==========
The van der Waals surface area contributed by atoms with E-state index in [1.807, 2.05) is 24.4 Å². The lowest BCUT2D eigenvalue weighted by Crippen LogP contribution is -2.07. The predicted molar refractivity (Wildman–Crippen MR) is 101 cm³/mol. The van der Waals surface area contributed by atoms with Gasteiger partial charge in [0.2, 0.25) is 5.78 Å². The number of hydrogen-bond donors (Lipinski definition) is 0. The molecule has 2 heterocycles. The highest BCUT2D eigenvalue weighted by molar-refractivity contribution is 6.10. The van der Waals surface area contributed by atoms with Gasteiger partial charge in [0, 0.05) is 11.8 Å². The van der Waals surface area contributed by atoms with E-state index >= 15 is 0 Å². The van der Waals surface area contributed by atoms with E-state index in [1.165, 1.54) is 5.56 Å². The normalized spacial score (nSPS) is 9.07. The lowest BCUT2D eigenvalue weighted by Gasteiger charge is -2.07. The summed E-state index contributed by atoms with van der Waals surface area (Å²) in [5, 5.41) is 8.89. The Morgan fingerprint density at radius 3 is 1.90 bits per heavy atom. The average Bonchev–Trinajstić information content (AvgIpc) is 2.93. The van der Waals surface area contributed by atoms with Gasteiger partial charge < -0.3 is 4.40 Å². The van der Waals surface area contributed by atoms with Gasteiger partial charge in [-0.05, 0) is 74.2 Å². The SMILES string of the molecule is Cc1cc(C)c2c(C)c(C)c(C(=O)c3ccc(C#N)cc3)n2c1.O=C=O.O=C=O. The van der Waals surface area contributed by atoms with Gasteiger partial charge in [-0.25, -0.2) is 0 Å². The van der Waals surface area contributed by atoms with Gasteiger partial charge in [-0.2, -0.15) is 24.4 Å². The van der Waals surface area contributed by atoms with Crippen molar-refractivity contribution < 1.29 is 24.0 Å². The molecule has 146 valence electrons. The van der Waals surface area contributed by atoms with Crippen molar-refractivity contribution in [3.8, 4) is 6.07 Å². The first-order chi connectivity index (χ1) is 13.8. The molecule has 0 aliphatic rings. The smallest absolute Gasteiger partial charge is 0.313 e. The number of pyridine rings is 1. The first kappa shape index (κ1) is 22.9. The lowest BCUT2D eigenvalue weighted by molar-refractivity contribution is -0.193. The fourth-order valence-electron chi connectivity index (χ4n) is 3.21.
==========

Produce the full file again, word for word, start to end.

The van der Waals surface area contributed by atoms with E-state index in [1.807, 2.05) is 24.4 Å². The lowest BCUT2D eigenvalue weighted by Crippen LogP contribution is -2.07. The predicted molar refractivity (Wildman–Crippen MR) is 101 cm³/mol. The van der Waals surface area contributed by atoms with Gasteiger partial charge in [0.2, 0.25) is 5.78 Å². The number of hydrogen-bond donors (Lipinski definition) is 0. The molecule has 2 heterocycles. The highest BCUT2D eigenvalue weighted by molar-refractivity contribution is 6.10. The van der Waals surface area contributed by atoms with Gasteiger partial charge in [0, 0.05) is 11.8 Å². The van der Waals surface area contributed by atoms with E-state index >= 15 is 0 Å². The van der Waals surface area contributed by atoms with E-state index in [1.165, 1.54) is 5.56 Å². The normalized spacial score (nSPS) is 9.07. The lowest BCUT2D eigenvalue weighted by Gasteiger charge is -2.07. The summed E-state index contributed by atoms with van der Waals surface area (Å²) in [5, 5.41) is 8.89. The Morgan fingerprint density at radius 3 is 1.90 bits per heavy atom. The average Bonchev–Trinajstić information content (AvgIpc) is 2.93. The van der Waals surface area contributed by atoms with Gasteiger partial charge < -0.3 is 4.40 Å². The van der Waals surface area contributed by atoms with Gasteiger partial charge in [-0.05, 0) is 74.2 Å². The SMILES string of the molecule is Cc1cc(C)c2c(C)c(C)c(C(=O)c3ccc(C#N)cc3)n2c1.O=C=O.O=C=O. The van der Waals surface area contributed by atoms with Gasteiger partial charge in [-0.25, -0.2) is 0 Å². The van der Waals surface area contributed by atoms with Gasteiger partial charge in [-0.2, -0.15) is 24.4 Å². The van der Waals surface area contributed by atoms with Crippen molar-refractivity contribution < 1.29 is 24.0 Å². The molecule has 146 valence electrons. The van der Waals surface area contributed by atoms with Crippen molar-refractivity contribution in [3.8, 4) is 6.07 Å². The first-order chi connectivity index (χ1) is 13.8. The molecule has 0 aliphatic rings. The smallest absolute Gasteiger partial charge is 0.313 e. The number of pyridine rings is 1. The first kappa shape index (κ1) is 22.9. The lowest BCUT2D eigenvalue weighted by molar-refractivity contribution is -0.193. The fourth-order valence-electron chi connectivity index (χ4n) is 3.21.